Then I realized what a golden opportunity this could be, having now reached a certain level of maturity, to finally come out! Not in the way I came out to my best girlfriend Kelly in a hotel bathroom at the Tampa Marriott during the Florida State Thespians competition of 1999. When I say “come out,” I mean more like in the “eighteenth-century aristocratic debutante presenting herself to society” kind of coming out. I never had a proper bar mitzvah because I dropped out of Hebrew school. And I never had a quinceañera like many of my friends because when I turned fifteen, my mother insisted I was not a young woman of Latin American heritage. So let’s think of this book as a combo of all those time-honored, coming-of-age traditions I missed out on (minus the shitty DJ and plastic party favors).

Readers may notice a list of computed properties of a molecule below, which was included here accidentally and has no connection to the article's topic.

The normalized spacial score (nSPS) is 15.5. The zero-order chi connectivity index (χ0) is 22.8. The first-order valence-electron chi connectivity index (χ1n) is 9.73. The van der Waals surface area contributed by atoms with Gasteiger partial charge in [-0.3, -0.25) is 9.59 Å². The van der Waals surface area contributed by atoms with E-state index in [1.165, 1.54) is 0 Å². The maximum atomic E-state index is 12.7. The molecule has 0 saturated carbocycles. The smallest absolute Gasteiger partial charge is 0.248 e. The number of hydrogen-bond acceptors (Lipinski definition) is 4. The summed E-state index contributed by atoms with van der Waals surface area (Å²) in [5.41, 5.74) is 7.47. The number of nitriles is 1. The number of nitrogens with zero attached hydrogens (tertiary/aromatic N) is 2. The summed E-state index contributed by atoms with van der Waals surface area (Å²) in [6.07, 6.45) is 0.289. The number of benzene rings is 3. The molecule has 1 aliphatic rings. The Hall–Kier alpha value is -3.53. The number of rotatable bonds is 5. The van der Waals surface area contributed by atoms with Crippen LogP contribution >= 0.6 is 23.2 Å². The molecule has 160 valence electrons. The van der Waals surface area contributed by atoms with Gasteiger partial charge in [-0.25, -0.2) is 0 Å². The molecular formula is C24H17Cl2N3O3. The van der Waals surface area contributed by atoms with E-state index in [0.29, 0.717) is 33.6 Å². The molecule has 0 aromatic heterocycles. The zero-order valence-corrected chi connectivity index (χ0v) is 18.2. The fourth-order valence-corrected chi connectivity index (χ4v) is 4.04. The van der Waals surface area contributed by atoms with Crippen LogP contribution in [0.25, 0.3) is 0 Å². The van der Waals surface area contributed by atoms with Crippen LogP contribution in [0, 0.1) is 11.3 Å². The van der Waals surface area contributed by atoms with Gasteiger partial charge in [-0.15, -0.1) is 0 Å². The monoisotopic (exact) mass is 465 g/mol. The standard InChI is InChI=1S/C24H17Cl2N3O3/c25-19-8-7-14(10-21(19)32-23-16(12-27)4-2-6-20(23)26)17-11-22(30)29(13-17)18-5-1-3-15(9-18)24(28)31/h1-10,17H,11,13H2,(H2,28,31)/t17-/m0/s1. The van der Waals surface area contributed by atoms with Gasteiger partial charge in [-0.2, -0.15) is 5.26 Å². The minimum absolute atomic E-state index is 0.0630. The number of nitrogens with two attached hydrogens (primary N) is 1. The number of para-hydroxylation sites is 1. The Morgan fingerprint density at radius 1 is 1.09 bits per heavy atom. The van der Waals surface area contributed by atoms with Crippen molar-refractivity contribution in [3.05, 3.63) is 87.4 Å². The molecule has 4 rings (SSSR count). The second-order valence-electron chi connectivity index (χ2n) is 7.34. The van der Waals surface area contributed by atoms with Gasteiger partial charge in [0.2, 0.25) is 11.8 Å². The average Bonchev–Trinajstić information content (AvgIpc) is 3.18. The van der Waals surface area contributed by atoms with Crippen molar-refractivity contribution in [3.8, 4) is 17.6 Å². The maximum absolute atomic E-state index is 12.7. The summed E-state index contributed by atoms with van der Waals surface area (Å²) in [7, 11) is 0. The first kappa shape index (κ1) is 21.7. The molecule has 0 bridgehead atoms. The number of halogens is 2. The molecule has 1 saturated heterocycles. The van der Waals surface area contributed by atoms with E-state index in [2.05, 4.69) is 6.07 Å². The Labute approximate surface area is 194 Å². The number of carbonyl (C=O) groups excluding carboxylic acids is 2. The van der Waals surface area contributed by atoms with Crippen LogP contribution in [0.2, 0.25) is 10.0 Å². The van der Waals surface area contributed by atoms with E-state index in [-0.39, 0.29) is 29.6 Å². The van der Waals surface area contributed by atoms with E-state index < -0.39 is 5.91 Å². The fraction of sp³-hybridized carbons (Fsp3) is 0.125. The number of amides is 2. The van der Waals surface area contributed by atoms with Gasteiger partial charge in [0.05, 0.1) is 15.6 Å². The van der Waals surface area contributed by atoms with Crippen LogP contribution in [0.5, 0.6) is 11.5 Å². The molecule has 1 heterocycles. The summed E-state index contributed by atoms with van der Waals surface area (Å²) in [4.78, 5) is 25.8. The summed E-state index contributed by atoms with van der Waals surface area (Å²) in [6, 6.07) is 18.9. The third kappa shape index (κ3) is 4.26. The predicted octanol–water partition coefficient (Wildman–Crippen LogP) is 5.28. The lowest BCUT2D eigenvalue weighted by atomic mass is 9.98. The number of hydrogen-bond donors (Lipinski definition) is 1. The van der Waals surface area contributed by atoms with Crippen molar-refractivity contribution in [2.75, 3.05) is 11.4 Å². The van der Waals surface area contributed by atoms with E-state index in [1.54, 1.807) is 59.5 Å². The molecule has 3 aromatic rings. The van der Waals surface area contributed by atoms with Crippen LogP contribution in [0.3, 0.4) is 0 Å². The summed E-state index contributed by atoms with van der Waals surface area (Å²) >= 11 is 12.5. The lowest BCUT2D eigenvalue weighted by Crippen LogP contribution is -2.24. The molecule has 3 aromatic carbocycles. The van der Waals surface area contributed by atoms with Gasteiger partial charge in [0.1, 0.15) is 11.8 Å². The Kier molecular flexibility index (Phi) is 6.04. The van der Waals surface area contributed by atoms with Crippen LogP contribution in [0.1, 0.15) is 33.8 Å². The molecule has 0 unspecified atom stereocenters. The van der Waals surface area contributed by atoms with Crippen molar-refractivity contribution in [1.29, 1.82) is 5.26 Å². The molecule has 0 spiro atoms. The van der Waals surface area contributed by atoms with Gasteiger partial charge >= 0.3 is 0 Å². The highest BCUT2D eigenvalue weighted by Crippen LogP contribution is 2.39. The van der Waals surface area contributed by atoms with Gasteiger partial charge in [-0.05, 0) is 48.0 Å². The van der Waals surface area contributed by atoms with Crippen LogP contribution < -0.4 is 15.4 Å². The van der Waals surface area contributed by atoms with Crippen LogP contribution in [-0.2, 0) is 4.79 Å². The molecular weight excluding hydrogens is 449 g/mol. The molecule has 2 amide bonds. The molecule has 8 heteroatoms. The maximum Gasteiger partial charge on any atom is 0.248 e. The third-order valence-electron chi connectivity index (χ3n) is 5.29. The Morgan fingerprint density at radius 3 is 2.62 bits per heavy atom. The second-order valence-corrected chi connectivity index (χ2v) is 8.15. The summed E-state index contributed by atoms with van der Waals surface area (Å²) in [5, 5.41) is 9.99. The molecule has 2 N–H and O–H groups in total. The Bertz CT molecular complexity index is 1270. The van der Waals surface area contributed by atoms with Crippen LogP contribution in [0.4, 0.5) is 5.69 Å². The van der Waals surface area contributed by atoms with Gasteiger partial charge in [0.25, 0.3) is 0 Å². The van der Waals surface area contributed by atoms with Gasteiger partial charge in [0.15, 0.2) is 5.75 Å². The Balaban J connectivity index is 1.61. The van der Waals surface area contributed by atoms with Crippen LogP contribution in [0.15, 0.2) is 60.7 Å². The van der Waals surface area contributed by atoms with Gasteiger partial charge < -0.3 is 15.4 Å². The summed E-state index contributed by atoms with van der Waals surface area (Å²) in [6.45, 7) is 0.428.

See, if you’re familiar with my work, you are likely familiar with my persona—the heightened-reality, campy, scripted, comedic version who often breaks into song. Sure, that’s one part of me, but what you may not realize is that behind that bubbly character is an actual person—an introverted only child, full of angst, flaws, insecurities, past heartbreaks, and yes, impossibly perfect bone structure. Hopefully, as you read on, you’ll come to know more about the person behind the persona behind the pink cat-eye glasses. But why not, let’s kick right off by dispelling some of the most egregious “fake news,” alternative facts, lies, myths, and propaganda often circulating about me.